All that he could not help; he could not help it more than he could help the shrinking of the river in drought, and the coming of blight to the orchards. Though it went to his soul like a knife-thrust when he saw the child pale and thin, and the lemon-tree sickly and shrunk, he could do nothing. But he murmured always, 'Patience, courage,' as he coaxed the child to eat a morsel of crust, and consoled the tree with a spray of spring-water, and he got them both safely through several burning summers and icy winters, and when they were both sixteen years old the tree was strong and buxom, with glossy foliage and fine fruit, and the child was healthy and handsome, with shining eyes and laughing mouth.

He had worked as hard as any mule for them both, and though a young man in years, he looked an old man from excess of toil, though his heart was light and his smile was like sunshine.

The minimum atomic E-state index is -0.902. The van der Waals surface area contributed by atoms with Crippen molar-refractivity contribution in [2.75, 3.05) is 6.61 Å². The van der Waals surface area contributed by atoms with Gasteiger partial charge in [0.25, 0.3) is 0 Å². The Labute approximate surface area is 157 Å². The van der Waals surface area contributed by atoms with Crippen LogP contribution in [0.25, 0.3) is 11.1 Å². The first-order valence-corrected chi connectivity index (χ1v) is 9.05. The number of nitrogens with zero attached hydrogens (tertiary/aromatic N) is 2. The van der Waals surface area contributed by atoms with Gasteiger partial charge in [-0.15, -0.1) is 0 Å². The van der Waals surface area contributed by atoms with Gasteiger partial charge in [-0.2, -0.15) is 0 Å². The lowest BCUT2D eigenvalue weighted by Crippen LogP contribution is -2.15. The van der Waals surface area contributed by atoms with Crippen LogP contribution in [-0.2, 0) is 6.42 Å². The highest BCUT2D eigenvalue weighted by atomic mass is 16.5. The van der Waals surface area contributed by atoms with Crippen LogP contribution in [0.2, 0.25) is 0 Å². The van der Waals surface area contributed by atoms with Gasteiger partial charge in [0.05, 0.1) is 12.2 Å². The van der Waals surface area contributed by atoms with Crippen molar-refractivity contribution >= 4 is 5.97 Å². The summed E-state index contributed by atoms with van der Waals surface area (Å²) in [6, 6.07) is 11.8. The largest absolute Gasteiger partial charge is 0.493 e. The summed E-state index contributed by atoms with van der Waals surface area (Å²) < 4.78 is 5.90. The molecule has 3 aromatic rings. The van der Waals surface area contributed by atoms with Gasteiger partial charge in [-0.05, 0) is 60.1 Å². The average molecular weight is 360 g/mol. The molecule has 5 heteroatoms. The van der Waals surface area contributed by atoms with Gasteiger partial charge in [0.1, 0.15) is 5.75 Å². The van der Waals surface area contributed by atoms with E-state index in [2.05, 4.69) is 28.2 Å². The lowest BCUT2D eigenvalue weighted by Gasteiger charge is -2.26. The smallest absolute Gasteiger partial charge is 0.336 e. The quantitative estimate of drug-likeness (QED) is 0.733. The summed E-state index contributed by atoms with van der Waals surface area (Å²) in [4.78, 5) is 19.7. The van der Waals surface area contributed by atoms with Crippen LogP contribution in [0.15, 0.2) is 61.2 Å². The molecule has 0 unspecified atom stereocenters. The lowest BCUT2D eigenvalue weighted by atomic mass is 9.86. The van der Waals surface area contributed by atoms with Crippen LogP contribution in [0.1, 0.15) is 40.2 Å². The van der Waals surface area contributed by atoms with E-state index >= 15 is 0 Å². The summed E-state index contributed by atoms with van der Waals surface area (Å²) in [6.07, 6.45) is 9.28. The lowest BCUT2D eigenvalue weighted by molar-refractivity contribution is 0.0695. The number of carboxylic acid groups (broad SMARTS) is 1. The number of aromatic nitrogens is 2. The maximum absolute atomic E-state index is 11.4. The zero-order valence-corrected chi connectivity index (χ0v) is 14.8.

When he got up in the dark to go to his work, and drew his leathern belt about his lean ribs, he always looked at the pale light of dawn as it touched the green leaves of the tree and the closed eyes of the child, and then he muttered an Ave, content and thankful at heart. Many would have thought the hardness of his lot excuse enough for suicide; he never knew what it was not to feel tired, he never knew what it was to have a coin in his pocket for pleasure. His bones ached, and the gnawing of rheumatism was in his nerves, from the many hours spent knee-deep in water or damp sand, and always at the pit of his stomach was that other still worse gnawing of perpetual insufficiency of food. But he was content and grateful to his fate, as the birds are, though they hunger and thirst, and every man's hand is against them.